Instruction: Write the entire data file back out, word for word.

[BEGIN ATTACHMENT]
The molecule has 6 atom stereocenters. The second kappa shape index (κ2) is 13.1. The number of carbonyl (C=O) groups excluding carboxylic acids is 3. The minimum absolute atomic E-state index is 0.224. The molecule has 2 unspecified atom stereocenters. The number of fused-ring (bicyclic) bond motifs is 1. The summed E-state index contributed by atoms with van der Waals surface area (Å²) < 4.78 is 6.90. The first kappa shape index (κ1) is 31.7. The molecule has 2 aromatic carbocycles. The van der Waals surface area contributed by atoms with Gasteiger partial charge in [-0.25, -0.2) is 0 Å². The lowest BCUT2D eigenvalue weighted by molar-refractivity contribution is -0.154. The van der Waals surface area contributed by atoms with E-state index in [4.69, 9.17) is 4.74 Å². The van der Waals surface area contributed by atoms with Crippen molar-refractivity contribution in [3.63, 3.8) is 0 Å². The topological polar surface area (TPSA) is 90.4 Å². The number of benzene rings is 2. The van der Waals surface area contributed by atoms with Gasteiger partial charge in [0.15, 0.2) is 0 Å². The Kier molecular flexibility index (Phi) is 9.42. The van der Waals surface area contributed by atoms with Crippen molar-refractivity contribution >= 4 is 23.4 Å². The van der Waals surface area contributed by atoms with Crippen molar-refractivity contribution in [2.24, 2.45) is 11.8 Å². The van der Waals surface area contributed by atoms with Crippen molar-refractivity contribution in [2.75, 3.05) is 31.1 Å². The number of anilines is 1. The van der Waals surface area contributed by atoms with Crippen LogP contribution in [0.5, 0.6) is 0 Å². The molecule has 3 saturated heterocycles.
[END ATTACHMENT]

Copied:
The molecule has 6 atom stereocenters. The second kappa shape index (κ2) is 13.1. The number of carbonyl (C=O) groups excluding carboxylic acids is 3. The minimum absolute atomic E-state index is 0.224. The molecule has 2 unspecified atom stereocenters. The number of fused-ring (bicyclic) bond motifs is 1. The summed E-state index contributed by atoms with van der Waals surface area (Å²) < 4.78 is 6.90. The first kappa shape index (κ1) is 31.7. The molecule has 2 aromatic carbocycles. The van der Waals surface area contributed by atoms with Gasteiger partial charge in [-0.25, -0.2) is 0 Å². The lowest BCUT2D eigenvalue weighted by molar-refractivity contribution is -0.154. The van der Waals surface area contributed by atoms with E-state index in [4.69, 9.17) is 4.74 Å². The van der Waals surface area contributed by atoms with Crippen molar-refractivity contribution in [3.63, 3.8) is 0 Å². The topological polar surface area (TPSA) is 90.4 Å². The number of benzene rings is 2. The van der Waals surface area contributed by atoms with Gasteiger partial charge in [0.15, 0.2) is 0 Å². The Kier molecular flexibility index (Phi) is 9.42. The van der Waals surface area contributed by atoms with Crippen molar-refractivity contribution >= 4 is 23.4 Å². The van der Waals surface area contributed by atoms with Crippen molar-refractivity contribution in [2.24, 2.45) is 11.8 Å². The van der Waals surface area contributed by atoms with Crippen molar-refractivity contribution in [2.75, 3.05) is 31.1 Å². The number of anilines is 1. The van der Waals surface area contributed by atoms with Crippen LogP contribution in [0.5, 0.6) is 0 Å². The molecule has 3 saturated heterocycles.